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The Last Picture Show

"The Last Picture Show" on DVD

"Definitive Director's Cut"

by Jim Bray

Much honored upon - and since - its 1971 release, "The Last Picture Show" is a "slice of life" set during a dying era in early 1950's Texas. As with George Lucas' "American Grafitti," it portrays the people and situations of small town America at a particular crux in its history.

Where the films fundamentally differ, however, is in the fact that Lucas crafted a highly entertaining film, whereas "Picture Show" is bleak and plodding - deliberately so, I'm sure, but that doesn't change the fact that there isn't a lot of entertainment value in the film.

Still, it has a lot to recommend it. The cast, which were mostly virtually unknowns at the time, is terrific. Director Peter Bogdanovich crafts the film very well, and the black and white widescreen images highlight the bleakness and the townsfolk's feeling of being hemmed in by a dead end existence.

That cast includes Jeff Bridges, Timothy Bottoms, Ellen Burstyn, Cloris Leachman, Ben Johnson and Cybill Shepherd, with Randy Quaid in a smaller role. Their performances belie their relative inexperience, though I would submit that while Johnson may have deserved his "Best Supporting Actor" Oscar, Leachman (who's a fine actress) must have been at the head of a thin crop that year.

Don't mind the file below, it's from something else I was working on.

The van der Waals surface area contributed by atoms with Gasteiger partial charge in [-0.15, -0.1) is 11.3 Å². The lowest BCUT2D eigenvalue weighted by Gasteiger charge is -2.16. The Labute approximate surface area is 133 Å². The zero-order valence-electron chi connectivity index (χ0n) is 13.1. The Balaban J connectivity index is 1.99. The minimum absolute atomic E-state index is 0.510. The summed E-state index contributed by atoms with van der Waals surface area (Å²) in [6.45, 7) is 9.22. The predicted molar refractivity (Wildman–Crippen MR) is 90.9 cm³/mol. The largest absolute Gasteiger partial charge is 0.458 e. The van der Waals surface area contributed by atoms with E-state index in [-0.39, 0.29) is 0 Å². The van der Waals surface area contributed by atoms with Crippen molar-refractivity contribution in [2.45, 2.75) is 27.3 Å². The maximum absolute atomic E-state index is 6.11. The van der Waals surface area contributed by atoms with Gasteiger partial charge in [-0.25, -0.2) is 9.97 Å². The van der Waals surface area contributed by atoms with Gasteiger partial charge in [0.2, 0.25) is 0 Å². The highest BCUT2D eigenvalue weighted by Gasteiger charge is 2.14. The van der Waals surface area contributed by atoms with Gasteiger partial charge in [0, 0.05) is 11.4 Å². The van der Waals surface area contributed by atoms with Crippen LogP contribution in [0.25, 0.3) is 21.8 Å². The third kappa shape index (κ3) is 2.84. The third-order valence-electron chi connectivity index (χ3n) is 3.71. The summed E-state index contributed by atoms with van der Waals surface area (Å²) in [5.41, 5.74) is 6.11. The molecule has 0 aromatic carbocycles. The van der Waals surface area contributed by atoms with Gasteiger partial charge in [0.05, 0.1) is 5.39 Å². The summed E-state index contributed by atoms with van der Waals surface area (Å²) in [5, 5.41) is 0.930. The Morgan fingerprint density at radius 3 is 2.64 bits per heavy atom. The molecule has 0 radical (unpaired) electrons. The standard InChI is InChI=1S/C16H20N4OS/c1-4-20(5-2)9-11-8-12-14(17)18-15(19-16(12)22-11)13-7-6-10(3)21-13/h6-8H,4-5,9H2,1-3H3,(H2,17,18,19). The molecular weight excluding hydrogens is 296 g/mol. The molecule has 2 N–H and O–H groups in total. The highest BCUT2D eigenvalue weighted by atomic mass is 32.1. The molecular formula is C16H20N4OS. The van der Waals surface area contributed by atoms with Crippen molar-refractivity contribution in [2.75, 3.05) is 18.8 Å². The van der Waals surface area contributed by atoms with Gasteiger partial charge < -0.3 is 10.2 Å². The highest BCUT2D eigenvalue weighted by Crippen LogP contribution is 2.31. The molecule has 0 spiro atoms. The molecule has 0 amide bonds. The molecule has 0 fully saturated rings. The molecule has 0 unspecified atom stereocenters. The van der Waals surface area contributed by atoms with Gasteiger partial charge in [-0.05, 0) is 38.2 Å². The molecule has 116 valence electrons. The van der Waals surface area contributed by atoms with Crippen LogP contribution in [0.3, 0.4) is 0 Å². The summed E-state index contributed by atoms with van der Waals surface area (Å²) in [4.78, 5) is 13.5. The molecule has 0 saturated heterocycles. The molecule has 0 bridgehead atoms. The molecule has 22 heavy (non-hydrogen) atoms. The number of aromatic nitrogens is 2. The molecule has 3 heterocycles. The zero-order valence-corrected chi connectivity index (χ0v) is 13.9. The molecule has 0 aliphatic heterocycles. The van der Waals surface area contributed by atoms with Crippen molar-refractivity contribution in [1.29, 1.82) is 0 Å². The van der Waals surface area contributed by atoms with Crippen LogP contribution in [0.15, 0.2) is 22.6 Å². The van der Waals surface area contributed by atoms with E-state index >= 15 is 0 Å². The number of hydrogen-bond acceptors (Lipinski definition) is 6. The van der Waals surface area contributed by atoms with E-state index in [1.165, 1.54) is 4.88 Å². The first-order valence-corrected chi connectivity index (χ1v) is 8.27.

Not that she's bad; she isn't. But she doesn't really transcend the material the way Johnson's portrayal of the tired old Sam the Lion does.

The musical soundtrack consists of country and western standards from the time, and they enhance the film's mood very well.

In the end "Picture Show" is mostly a mood piece in its look at the lives and loves of Anarene, Texas. It succeeds at this very well; it's just too bad the mood it portrays is so dark and hopeless.

The DVD is in widescreen, Dolby Digital mono (from the two stereo speakers), and digitally mastered audio/video quality are very good.

There are plenty of extras on this collector's edition, too. Best are the hour long "Looking back" feature and the featurette made for the film's theatrical re-release a few years after its initial run. There's also a slew of other language choices, talent files, chapter stops, and a decent liner essay inside the box.

The Last Picture Show, from Columbia Tristar Home Video
126 minutes, Widescreen (1.85:1), Dolby Digital mono
Starring Timothy Bottoms, Jeff Bridges, Ellen Burstyn, Ben Johnson, Cloris Leachman, Randy Quaid, Cybill Shepherd, Written by Larry McMurtry and Peter Bogdanovich, Produced by Stephen J. Friedman,
Directed by Peter Bogdanovich


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Updated May 13, 2006